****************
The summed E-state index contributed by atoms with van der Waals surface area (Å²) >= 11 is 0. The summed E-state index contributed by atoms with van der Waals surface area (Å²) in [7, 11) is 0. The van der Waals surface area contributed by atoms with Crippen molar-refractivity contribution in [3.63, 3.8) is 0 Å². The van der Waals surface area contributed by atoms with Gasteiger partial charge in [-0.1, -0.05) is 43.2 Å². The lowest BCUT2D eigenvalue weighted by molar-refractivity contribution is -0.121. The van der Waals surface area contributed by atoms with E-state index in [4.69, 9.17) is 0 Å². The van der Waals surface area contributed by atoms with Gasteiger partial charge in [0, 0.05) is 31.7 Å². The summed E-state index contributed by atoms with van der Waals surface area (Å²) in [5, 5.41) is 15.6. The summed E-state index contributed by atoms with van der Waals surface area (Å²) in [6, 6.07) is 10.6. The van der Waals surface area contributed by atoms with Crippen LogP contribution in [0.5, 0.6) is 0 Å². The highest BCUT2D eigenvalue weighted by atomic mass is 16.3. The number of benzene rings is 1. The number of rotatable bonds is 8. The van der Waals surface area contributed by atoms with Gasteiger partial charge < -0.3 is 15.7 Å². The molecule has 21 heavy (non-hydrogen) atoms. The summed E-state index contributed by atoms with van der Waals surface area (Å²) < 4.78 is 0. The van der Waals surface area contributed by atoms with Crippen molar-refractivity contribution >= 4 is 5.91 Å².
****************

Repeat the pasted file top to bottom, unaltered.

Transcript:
The summed E-state index contributed by atoms with van der Waals surface area (Å²) >= 11 is 0. The summed E-state index contributed by atoms with van der Waals surface area (Å²) in [7, 11) is 0. The van der Waals surface area contributed by atoms with Crippen molar-refractivity contribution in [3.63, 3.8) is 0 Å². The van der Waals surface area contributed by atoms with Gasteiger partial charge in [-0.1, -0.05) is 43.2 Å². The lowest BCUT2D eigenvalue weighted by molar-refractivity contribution is -0.121. The van der Waals surface area contributed by atoms with E-state index in [4.69, 9.17) is 0 Å². The van der Waals surface area contributed by atoms with Gasteiger partial charge in [0, 0.05) is 31.7 Å². The summed E-state index contributed by atoms with van der Waals surface area (Å²) in [5, 5.41) is 15.6. The summed E-state index contributed by atoms with van der Waals surface area (Å²) in [6, 6.07) is 10.6. The van der Waals surface area contributed by atoms with Crippen LogP contribution in [0.5, 0.6) is 0 Å². The highest BCUT2D eigenvalue weighted by atomic mass is 16.3. The number of benzene rings is 1. The number of rotatable bonds is 8. The van der Waals surface area contributed by atoms with Gasteiger partial charge < -0.3 is 15.7 Å². The molecule has 21 heavy (non-hydrogen) atoms. The summed E-state index contributed by atoms with van der Waals surface area (Å²) < 4.78 is 0. The van der Waals surface area contributed by atoms with Crippen molar-refractivity contribution >= 4 is 5.91 Å².